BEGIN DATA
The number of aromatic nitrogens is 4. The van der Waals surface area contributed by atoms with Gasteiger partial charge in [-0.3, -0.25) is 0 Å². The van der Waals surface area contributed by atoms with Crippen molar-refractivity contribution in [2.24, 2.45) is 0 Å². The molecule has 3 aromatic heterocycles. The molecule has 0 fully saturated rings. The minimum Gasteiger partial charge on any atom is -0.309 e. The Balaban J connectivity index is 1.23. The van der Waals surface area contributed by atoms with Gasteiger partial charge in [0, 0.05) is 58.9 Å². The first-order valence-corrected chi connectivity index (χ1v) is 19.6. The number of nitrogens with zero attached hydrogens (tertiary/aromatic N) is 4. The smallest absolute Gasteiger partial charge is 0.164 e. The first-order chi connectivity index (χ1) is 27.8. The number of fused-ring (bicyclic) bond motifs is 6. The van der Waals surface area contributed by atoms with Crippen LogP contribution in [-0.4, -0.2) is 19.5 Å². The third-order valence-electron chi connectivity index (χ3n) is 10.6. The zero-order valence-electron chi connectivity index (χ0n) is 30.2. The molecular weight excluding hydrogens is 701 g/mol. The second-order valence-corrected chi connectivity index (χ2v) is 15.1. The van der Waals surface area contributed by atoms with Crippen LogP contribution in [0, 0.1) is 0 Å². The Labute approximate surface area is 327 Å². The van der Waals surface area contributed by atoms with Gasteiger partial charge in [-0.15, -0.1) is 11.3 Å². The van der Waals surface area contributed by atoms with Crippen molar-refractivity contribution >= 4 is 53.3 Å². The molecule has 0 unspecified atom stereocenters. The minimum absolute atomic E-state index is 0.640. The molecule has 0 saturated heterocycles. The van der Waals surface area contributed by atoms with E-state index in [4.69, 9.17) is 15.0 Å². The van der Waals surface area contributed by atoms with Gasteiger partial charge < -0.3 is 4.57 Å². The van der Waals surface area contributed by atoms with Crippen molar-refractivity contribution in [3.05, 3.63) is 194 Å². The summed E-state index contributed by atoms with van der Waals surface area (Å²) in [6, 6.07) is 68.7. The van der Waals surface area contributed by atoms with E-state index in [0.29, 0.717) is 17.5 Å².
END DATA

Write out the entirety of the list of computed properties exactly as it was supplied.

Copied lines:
The number of aromatic nitrogens is 4. The van der Waals surface area contributed by atoms with Gasteiger partial charge in [-0.3, -0.25) is 0 Å². The van der Waals surface area contributed by atoms with Crippen molar-refractivity contribution in [2.24, 2.45) is 0 Å². The molecule has 3 aromatic heterocycles. The molecule has 0 fully saturated rings. The minimum Gasteiger partial charge on any atom is -0.309 e. The Balaban J connectivity index is 1.23. The van der Waals surface area contributed by atoms with Gasteiger partial charge in [0, 0.05) is 58.9 Å². The first-order valence-corrected chi connectivity index (χ1v) is 19.6. The number of nitrogens with zero attached hydrogens (tertiary/aromatic N) is 4. The smallest absolute Gasteiger partial charge is 0.164 e. The first-order chi connectivity index (χ1) is 27.8. The number of fused-ring (bicyclic) bond motifs is 6. The van der Waals surface area contributed by atoms with Crippen LogP contribution in [-0.4, -0.2) is 19.5 Å². The third-order valence-electron chi connectivity index (χ3n) is 10.6. The zero-order valence-electron chi connectivity index (χ0n) is 30.2. The molecular weight excluding hydrogens is 701 g/mol. The second-order valence-corrected chi connectivity index (χ2v) is 15.1. The van der Waals surface area contributed by atoms with Crippen LogP contribution in [0, 0.1) is 0 Å². The Labute approximate surface area is 327 Å². The van der Waals surface area contributed by atoms with Gasteiger partial charge in [-0.15, -0.1) is 11.3 Å². The van der Waals surface area contributed by atoms with Crippen molar-refractivity contribution >= 4 is 53.3 Å². The molecule has 0 unspecified atom stereocenters. The minimum absolute atomic E-state index is 0.640. The molecule has 0 saturated heterocycles. The van der Waals surface area contributed by atoms with E-state index in [4.69, 9.17) is 15.0 Å². The van der Waals surface area contributed by atoms with Gasteiger partial charge < -0.3 is 4.57 Å². The van der Waals surface area contributed by atoms with Crippen molar-refractivity contribution in [3.05, 3.63) is 194 Å². The summed E-state index contributed by atoms with van der Waals surface area (Å²) in [6, 6.07) is 68.7. The van der Waals surface area contributed by atoms with E-state index in [0.29, 0.717) is 17.5 Å².